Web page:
Types of Neurons (Nerve Cells)
The human body is made up of trillions of cells. Cells of the nervous system, called nerve cells or neurons, are specialized to carry "messages" through an electrochemical process. The human brain has about 100 billion neurons. To learn how neurons carry messages, read about the action potential.
Neurons come in many different shapes and sizes. Some of the smallest neurons have cell bodies that are only 4 microns wide. Some of the biggest neurons have cell bodies that are 100 microns wide. (Remember that 1 micron is equal to one thousandth of a millimeter!!).
Neurons are similar to other cells in the body because:
Neurons are surrounded by a cell membrane.
Neurons have a nucleus that contains genes.
Neurons contain cytoplasm, mitochondria and other "organelles".
Neurons carry out basic cellular processes such as protein synthesis and energy production.
However, neurons differ from other cells in the body because:
Neurons have specialized extensions called dendrites and axons. Dendrites bring information to the cell body and axons take information away from the cell body.
Neurons communicate with each other through an electrochemical process.
Neurons contain some specialized structures (for example, synapses) and chemicals (for example, neurotransmitters).
One way to classify neurons is by the number of extensions that extend from the neuron's cell body (soma).
Bipolar neurons have two processes extending from the cell body (examples: retinal cells, olfactory epithelium cells).
Pseudounipolar cells (example: dorsal root ganglion cells). Actually, these cells have 2 axons rather than an axon and dendrite. One axon extends centrally toward the spinal cord, the other axon extends toward the skin or muscle.
Multipolar neurons have many processes that extend from the cell body. However, each neuron has only one axon (examples: spinal motor neurons, pyramidal neurons, Purkinje cells).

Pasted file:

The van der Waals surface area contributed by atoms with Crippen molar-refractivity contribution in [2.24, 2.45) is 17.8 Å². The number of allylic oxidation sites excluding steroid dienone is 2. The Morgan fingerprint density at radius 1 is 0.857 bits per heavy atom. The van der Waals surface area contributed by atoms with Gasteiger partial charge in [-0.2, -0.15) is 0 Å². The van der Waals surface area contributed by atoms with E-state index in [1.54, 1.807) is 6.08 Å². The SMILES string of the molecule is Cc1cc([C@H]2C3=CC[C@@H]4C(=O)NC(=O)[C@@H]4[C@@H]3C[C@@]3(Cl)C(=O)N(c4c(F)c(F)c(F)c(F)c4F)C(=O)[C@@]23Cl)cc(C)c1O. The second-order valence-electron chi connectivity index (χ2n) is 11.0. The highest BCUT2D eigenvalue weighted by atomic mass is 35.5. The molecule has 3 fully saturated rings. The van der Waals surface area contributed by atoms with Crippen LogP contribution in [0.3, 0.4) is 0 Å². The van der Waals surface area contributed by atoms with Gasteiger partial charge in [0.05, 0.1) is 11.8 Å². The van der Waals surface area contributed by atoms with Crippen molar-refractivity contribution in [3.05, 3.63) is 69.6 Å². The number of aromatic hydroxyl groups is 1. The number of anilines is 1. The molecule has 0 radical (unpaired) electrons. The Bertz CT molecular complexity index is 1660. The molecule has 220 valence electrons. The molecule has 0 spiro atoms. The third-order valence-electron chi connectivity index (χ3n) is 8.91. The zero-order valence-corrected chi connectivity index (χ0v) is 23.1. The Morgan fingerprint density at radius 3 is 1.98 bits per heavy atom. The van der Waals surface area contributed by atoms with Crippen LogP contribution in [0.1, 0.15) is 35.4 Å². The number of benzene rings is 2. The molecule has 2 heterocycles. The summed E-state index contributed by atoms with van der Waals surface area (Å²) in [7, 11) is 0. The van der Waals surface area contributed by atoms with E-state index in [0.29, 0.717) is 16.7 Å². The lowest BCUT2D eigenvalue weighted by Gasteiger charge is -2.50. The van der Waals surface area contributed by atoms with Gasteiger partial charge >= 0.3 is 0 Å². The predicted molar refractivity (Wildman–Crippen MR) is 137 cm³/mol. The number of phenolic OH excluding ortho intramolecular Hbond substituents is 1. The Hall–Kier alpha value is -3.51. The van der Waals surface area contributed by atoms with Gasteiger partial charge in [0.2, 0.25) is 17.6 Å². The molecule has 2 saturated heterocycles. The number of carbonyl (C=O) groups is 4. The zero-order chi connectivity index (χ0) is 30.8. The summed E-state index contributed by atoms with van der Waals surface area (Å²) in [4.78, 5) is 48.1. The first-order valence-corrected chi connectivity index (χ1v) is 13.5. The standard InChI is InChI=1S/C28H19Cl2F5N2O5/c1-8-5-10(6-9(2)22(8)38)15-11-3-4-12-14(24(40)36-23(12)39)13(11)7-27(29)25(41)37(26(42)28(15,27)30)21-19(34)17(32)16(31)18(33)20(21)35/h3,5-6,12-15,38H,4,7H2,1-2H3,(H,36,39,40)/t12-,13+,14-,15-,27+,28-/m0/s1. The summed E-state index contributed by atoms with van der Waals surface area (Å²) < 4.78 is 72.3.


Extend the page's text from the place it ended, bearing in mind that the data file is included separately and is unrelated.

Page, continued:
Neurons can also be classified by the direction that they send information.
Sensory (or afferent) neurons: send information from sensory receptors (e.g., in skin, eyes, nose, tongue, ears) TOWARD the central nervous system.
Motor (or efferent) neurons: send information AWAY from the central nervous system to muscles or glands.
Interneurons: send information between sensory neurons and motor neurons. Most interneurons are located in the central nervous system.
What is inside of a neuron? A neuron has many of the same "organelles," such as mitochondria, cytoplasm and a nucleus, as other cells in the body.
Nucleus - contains genetic material (chromosomes) including information for cell development and synthesis of proteins necessary for cell maintenance and survival. Covered by a membrane.
Nucleolus - produces ribosomes necessary for translation of genetic information into proteins
Nissl Bodies - groups of ribosomes used for protein synthesis.
Endoplasmic reticulum (ER) - system of tubes for transport of materials within cytoplasm. Can have ribosomes (rough ER) or no ribosomes (smooth ER). With ribosomes, the ER is important for protein synthesis.
Golgi Apparatus - membrane-bound structure important in packaging peptides and proteins (including neurotransmitters) into vesicles.
Microfilaments/Neurotubules - system of transport for materials within a neuron and may be used for structural support.
Mitochondria - produce energy to fuel cellular activities.
Neurons are the oldest and longest cells in the body! You have many of the same neurons for your whole life. Although other cells die and are replaced, many neurons are never replaced when they die. In fact, you have fewer neurons when you are old compared to when you are young. On the other hand, data published in November 1998 show that in one area of the brain (the hippocampus), new neurons CAN grow in adult humans.
Neurons can be quite large - in some neurons, such as corticospinal neurons (from motor cortex to spinal cord) or primary afferent neurons (neurons that extend from the skin into the spinal cord and up to the brain stem), can be several feet long!
Function: To transmit messages from one part of your body to another
Neurons: Messenger cells in your nervous system
Nerve impulses: Electrical signals carrying messages
Neurotransmitters: Chemicals released by one neuron to excite a neighbouring one
Place: all around and inside your body,plus any senses part,vertebra etc